Based on my position at the time with PwC, I had a number of fireside chats with the technology risk team from APRA, Australia’s financial services regulator. APRA foreshadowed an impending situation in which institutions would become reliant on digital channels to service their customers, but would lack visibility into what individual services and vendors made up those channels.  

Fast forward a decade and most revenue producing digital channels leverage a multitude of vendors to provide critical online services. One such widely-used vendor who has been hitting the headlines recently is Akamai. 

Akamai provides a number of services to optimise and protect digital channels. The nature of these services requires that you allow Akamai to manage critical digital services like Domain Name System (DNS). For those unfamiliar with DNS, it acts as the phonebook of the internet and allows users to connect to websites using domain names such as elevenM.com, instead of IP addresses.  

DNS is commonly considered to be a fragile system. When there are errors in the use or updating of this phonebook, users can’t find websites. This was the case with Akamai recently, whose DNS failure led to a massive internet outage

When I am asked what elevenM does, I usually revert to our tagline of ‘specialist cyber, privacy and data governance professionals’. I say that because it is what people understand and can draw a line to specific services and, indeed, specific outcomes. Within elevenM, however, we talk in terms of digital risk – the risk our clients face when operating in a digital economy.  

The outage caused by a bug in Akamai’s DNS service was not cyber, privacy or data governance related. In fact Akamai was at pains to say the issue “was not a result of a cyberattack”, even though it had very little else to say about the root cause. 

But the issue still had a significant impact on the availability of the digital channels of a large portion of the internet, and thus on the trust and confidence of users of those services – which is arguably ultimately what our industry is about. 

So, is it time we stop talking about specific delivery-focused silos and start thinking in terms of the customer’s digital experience? To more holistically assess risks to those digital experiences and how we are effectively measuring and managing those risks?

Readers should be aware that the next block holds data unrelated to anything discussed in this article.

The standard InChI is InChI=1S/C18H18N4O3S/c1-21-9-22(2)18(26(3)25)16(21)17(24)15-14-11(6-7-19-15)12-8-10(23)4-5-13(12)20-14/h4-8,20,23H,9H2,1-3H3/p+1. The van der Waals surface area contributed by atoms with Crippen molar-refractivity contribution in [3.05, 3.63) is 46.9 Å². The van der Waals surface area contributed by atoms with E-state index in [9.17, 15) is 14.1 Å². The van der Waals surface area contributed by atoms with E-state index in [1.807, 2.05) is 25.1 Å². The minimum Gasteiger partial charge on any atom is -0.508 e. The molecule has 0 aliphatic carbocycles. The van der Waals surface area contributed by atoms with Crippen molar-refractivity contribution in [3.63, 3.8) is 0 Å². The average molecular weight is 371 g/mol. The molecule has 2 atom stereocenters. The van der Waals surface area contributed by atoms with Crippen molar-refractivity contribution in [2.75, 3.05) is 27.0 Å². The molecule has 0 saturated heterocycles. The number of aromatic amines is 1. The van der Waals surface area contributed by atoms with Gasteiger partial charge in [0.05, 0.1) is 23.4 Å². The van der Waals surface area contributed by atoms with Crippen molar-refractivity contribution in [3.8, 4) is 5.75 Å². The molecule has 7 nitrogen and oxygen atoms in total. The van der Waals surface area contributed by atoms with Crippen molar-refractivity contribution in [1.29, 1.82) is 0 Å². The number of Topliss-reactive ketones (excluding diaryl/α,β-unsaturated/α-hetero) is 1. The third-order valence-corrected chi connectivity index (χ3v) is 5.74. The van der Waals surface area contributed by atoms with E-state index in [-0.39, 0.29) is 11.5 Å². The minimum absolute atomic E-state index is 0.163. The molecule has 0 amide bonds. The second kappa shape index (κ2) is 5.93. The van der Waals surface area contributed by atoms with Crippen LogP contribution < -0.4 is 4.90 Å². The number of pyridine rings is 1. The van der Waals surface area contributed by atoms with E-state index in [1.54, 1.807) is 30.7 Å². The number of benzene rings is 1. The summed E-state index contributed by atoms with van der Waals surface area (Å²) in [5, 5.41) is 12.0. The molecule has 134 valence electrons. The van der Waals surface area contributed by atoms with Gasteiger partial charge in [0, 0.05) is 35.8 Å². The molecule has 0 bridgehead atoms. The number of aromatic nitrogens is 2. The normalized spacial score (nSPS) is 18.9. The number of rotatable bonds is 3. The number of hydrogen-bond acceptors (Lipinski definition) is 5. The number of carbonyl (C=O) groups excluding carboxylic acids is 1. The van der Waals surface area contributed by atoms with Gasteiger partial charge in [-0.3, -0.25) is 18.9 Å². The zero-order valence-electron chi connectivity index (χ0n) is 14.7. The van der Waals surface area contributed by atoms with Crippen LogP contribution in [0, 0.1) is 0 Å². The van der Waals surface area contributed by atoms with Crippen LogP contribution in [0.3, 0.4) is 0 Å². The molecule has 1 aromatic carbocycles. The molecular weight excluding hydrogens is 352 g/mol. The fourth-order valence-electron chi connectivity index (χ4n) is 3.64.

Rotting fish: The need to improve cyber culture

elevenM’s newest recruit Jasmine Logaraj shares her thoughts on improving the culture within the cyber security industry, and how that will help to defend cyber threats.

This week, I had the opportunity to attend The CyberShift Alliance’s discussion “Addressing workplace culture in the cyber security sector.” The CyberShift Alliance is a collaboration between several associations including ISACA SheLeadsTech, FITT, CISO Lens, AWSN, the Australian Signal Directorate, AustCyber, ISC2 and AISA, DOTM, EY and Forrester Researcher, with the goal of addressing culture change within security. This alliance formed from an earlier International Women’s Day event run by AWSN and ISACA.

The purpose of the discussion this week was to raise awareness of toxicity in the cyber security industry. Speaker Jinan Budge, Principal Analyst at Forrester, described the main reasons for toxicity in the industry as being lack of organisational support, ego, and low leadership maturity.

Poor workplace culture is preventing good talent from joining the industry and making it harder to retain it. It is hindering the quality of work and preventing us as a nation from tackling cyber threats in the most inclusive, collaborative and, therefore, the most optimum way.

I asked Jinan and the panelists during the Q&A session to elaborate on the idea of toxicity being a barrier to young talent. Panelist Jacqui Kernot, Partner in Cyber Security at EY, said the reason it was hard to hire good talent was not because of a shortage of professionals with STEM skills, but because the industry needs to become a better place to work.

As cyber security professionals, we need to make this industry a more exciting and happier place. When recruiting, employers need to consider not only whether the employees are properly skilled, but whether they are the right fit for a good workplace culture, and in turn, whether their company is worthy of such wholesome candidates. Knowledge can be taught. Personality cannot.

Another interesting point raised during the discussion was the inability to speak out about bad behaviour in the cyber security industry. Jinan surveyed her professional network and found that 65% of respondents voted it to be “career suicide” to speak up about workplace problems, highlighting a fear of potential punishment for doing so. 

Changing this consensus relies on us as cyber security professionals leading the way. As Jacqui pointed out: “the fish rots from the head.” It is not a HR problem, but something to be fixed at the leadership level and not denied or swept under the rug. If companies do not address these problems, they will continue to lose good talent, and in turn waste money, time, and effort, leaving them with fewer employees and a lessened reputation. Akin to our efforts to create a security-focused culture in our clients, at elevenM we believe good workplace culture similarly requires an effort to foster shared values through leadership and role-modeling.